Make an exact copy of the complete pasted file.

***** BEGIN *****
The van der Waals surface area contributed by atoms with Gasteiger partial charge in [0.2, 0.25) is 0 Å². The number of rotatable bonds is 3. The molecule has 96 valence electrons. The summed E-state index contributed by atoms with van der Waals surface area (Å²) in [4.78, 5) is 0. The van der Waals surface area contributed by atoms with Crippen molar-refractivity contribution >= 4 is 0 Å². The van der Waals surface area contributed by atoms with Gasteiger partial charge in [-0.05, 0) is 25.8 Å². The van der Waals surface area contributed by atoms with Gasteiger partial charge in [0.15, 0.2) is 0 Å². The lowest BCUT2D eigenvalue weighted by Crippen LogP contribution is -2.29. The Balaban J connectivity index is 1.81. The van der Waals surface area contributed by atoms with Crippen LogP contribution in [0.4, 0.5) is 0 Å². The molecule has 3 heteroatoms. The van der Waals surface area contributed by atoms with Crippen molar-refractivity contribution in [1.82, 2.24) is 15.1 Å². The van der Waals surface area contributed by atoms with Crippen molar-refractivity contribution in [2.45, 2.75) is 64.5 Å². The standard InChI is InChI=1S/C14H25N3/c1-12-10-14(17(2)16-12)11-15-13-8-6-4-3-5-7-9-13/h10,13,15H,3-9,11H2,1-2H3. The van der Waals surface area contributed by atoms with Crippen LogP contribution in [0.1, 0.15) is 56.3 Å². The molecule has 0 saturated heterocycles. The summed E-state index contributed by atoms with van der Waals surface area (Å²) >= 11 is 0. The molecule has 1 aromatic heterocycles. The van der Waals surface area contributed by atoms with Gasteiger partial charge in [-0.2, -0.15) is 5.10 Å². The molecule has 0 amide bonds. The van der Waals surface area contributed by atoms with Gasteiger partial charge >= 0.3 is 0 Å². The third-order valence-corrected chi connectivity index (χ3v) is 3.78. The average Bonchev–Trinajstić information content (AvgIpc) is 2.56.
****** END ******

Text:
The van der Waals surface area contributed by atoms with Gasteiger partial charge in [0.2, 0.25) is 0 Å². The number of rotatable bonds is 3. The molecule has 96 valence electrons. The summed E-state index contributed by atoms with van der Waals surface area (Å²) in [4.78, 5) is 0. The van der Waals surface area contributed by atoms with Crippen molar-refractivity contribution >= 4 is 0 Å². The van der Waals surface area contributed by atoms with Gasteiger partial charge in [-0.05, 0) is 25.8 Å². The van der Waals surface area contributed by atoms with Gasteiger partial charge in [0.15, 0.2) is 0 Å². The lowest BCUT2D eigenvalue weighted by Crippen LogP contribution is -2.29. The Balaban J connectivity index is 1.81. The van der Waals surface area contributed by atoms with Crippen LogP contribution in [0.4, 0.5) is 0 Å². The molecule has 3 heteroatoms. The van der Waals surface area contributed by atoms with Crippen molar-refractivity contribution in [1.82, 2.24) is 15.1 Å². The van der Waals surface area contributed by atoms with Crippen molar-refractivity contribution in [2.45, 2.75) is 64.5 Å². The standard InChI is InChI=1S/C14H25N3/c1-12-10-14(17(2)16-12)11-15-13-8-6-4-3-5-7-9-13/h10,13,15H,3-9,11H2,1-2H3. The van der Waals surface area contributed by atoms with Crippen LogP contribution in [0.1, 0.15) is 56.3 Å². The molecule has 0 saturated heterocycles. The summed E-state index contributed by atoms with van der Waals surface area (Å²) >= 11 is 0. The molecule has 1 aromatic heterocycles. The van der Waals surface area contributed by atoms with Gasteiger partial charge in [-0.2, -0.15) is 5.10 Å². The molecule has 0 amide bonds. The van der Waals surface area contributed by atoms with Gasteiger partial charge >= 0.3 is 0 Å². The third-order valence-corrected chi connectivity index (χ3v) is 3.78. The average Bonchev–Trinajstić information content (AvgIpc) is 2.56.